Cults and mystics, mystics and cults — the two of them entered my head the other day like a happy couple holding hands along a dappled springtime path, necks bending slightly now and then as if to pass some secret word, some shared hope, some grinning recollection. Cults and mystics, mystics and cults.
Their arrival seemed to have something to do with a reporter from a local paper who called up to ask about my former Zen teacher. The reporter wanted to do an expose. I have nothing particular against exposes, but I always feel a certain confusion talking with someone who is not a Zen student in the formal sense, who does not practice yet wants or has a serious explanation. On the other hand, I like to gab, so we chatted.
“Funny about Zen,” she commented at one point, “it seems to have avoided the charges, the accusations leveled at other groups.”
“The one true Spic ’N Span spiritual endeavor?” I asked before I could bite my tongue.
“Sort of,” she said with a laugh. “Really, though, it doesn’t have a cult image. I mean, it’s not like Jim Jones or anything.”
“Don’t bet on it.”
“You think Zen is a cult?”
“I think that what many people mean by a cult is a group whose beliefs or activities those many-people don’t like, find abhorrent, silly, irrational, inexplicable, or not-like-them. Actually, a cult suggests only the attention — maybe the worshipful attention or devotion — to some central figure, a cultus . . . a god, golden calf, stock certificate, intellect, anything. From one point of view, Christianity, Judaism, Hinduism, and stockbrokering all might be called cults.”
“What about Zen?” she pressed.
“It’s possible to misinterpret, certainly. Jim Jones and the suicide of 900 followers — that was an offshoot, a possibility of Christianity. Christianity will have to take responsibility for all of its possibilities or risk losing credibility.”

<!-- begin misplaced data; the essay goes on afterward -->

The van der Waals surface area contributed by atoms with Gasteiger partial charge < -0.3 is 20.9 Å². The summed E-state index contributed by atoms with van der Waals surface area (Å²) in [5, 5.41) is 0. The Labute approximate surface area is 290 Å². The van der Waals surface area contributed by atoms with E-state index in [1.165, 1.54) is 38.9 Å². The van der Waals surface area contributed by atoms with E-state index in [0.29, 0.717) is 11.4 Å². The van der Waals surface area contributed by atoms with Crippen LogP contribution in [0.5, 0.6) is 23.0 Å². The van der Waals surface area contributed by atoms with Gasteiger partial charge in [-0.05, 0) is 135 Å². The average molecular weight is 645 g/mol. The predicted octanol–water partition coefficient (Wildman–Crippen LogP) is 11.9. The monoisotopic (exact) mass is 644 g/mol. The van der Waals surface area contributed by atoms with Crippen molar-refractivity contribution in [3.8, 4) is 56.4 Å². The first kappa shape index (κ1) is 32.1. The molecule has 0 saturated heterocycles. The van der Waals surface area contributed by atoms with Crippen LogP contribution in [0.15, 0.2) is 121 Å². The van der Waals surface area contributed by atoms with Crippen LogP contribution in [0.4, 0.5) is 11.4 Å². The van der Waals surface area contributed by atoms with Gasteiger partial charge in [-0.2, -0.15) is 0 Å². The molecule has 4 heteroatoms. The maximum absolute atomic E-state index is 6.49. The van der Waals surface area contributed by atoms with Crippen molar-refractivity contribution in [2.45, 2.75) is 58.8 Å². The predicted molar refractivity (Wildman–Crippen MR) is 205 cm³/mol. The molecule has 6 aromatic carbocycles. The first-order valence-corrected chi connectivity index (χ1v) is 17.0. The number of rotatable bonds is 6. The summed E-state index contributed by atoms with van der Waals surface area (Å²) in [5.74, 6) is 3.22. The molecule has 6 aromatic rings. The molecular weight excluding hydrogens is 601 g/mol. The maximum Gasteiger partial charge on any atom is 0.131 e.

“But Zen?” she emphasized.
“Yes, Zen too. One of the suggestions Zen practice traditionally makes is obedience to the teacher. Not an unusual suggestion in spiritual endeavor. But it hardly takes much imagination to see how that direction might be interpreted to mean turning the teacher into a cultus, an object of undue veneration or worship. I’ve seen it happen. It’s sad to watch. And it’s far from the subtlest example available.”
“Isn’t surrender important?”
“Very. But to what?”
“To the teacher.”
“Who is the teacher?”
“I don’t know. You’re the student.”
“In one sense maybe you’re right. But in a more important sense, we are both students. We’re both alive. I have a hunch that when we find the teacher we will have already surrendered. Or, when we surrender, we will have found the teacher. Something like that.”
“Are we still talking about cults?” she asked.
“I think so. Cults didn’t grow up in order to be bad-mouthed by the New York Times, after all. They grew because someone thought there was a positive aspect, a reward, perhaps, or improvement, advancement — a creativity that was otherwise lacking somehow. A blindness cured, a miracle in the offing, a reality unveiled, a candle in the darkness, a flash of lightning, a flower in the spring. Something like that. But there is no such thing as a positive aspect without a negative just as there is no such thing as spiritual endeavor without both risk and responsibility. For some, maybe a particular direction works. For others it may spell catastrophe.”
“But in general, would you say Zen is a cult?” She was getting irritated.
‘“In general’ doesn’t apply. Zen practice is for human beings. Human beings are magnificent, like Zen. Not just one thing and very much one thing. Take two aspirin, cure a headache. Take a bottle and kill yourself. Zen is full of risks — perhaps it’s just one enormous risk after another. I’ve known a couple of people who killed or tried to kill themselves thinking it was in pursuit of some Zen goal. It was sad. I’ve also known hundreds or even thousands who practiced the best they could, with courage, doubt, persistence.”